Maybe you do a little bit of both. Then, my best advice is to buy a couple of introductory samplers. Make a friend at a cigar shop. Hard to put a price on the value of a friend at the shop.
In fact, they can complement each other. You can buy a sampler online then go into the store and be able to tell the merchant about two or three things you really like, and it will help him recommend other sticks to try. Just remember cigar etiquette, if you go in and talk the B&M merchant’s ear off or take up fifteen minutes of his time, buy something! He’s got to eat, too, and he’s providing value to you through the education he provides.
Final Word on Pricing
Unless you are just oozing with coin and frankly can never see yourself smoking anything but the ultra high end, don’t start your cigar journey at the top. Frankly, an inexperienced palate won’t appreciate what it is smoking. Don’t start at the bottom. Everything you smoke should be a premium, handmade, long filler cigar. Smoke a mix of brand names and value sticks until you figure out what you like.
If you’re a wine connoisseur or just familiar with wine drinking you’ll quickly see a ton of similarities between wine drinking and cigar smoking on a lot of different levels. One is if you really don’t know wine, for the most part, you won’t appreciate great wine. You’ll recognize the difference between a $4 bottle and a $40 bottle but you won’t know the difference between a $40 bottle and a $400 bottle. Cigars are the same way. I’d just say, the best advice here is to save the $20+ (per stick) stuff for when you can appreciate the nuance that makes a great (and priced appropriately) stick a great stick.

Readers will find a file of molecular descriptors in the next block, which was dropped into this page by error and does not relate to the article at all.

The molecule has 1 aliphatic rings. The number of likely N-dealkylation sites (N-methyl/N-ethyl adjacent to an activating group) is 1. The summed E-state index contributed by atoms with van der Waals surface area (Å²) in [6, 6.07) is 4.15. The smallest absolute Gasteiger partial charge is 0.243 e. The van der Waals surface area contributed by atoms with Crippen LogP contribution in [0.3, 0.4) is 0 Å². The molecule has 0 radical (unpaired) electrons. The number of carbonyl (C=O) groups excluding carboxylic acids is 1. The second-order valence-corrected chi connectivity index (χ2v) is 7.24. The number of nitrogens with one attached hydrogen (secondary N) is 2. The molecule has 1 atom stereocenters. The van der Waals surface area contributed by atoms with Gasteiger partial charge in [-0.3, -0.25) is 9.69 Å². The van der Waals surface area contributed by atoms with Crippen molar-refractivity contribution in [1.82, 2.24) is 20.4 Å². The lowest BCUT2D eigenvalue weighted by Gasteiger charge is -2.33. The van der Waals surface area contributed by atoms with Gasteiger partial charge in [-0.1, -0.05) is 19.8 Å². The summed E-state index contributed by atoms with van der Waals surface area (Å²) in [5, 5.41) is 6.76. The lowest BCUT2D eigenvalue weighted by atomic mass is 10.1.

Bringing it all Together
Whether you go the B&M route or the online route will probably be based in part on the availability of good B&M near you, your budget, and your personality. Either is fine. The important thing is to get out there and start smoking! Take some notes from the best advice and figure out what you like and keep smoking. Don’t worry about what other people are smoking as long as you’re enjoying yourself. As I like to say, “My favorite cigar is the one I’m smoking right now!”
Photo credit: <a href=”https://visualhunt.co/a4/b09ca63b”>Retronaut</a> on <a href=”https://visualhunt.com/re6/11a56829″>Visualhunt.com</a> / <a href=”http://creativecommons.org/licenses/by-nc-nd/2.0/”> CC BY-NC-ND</a>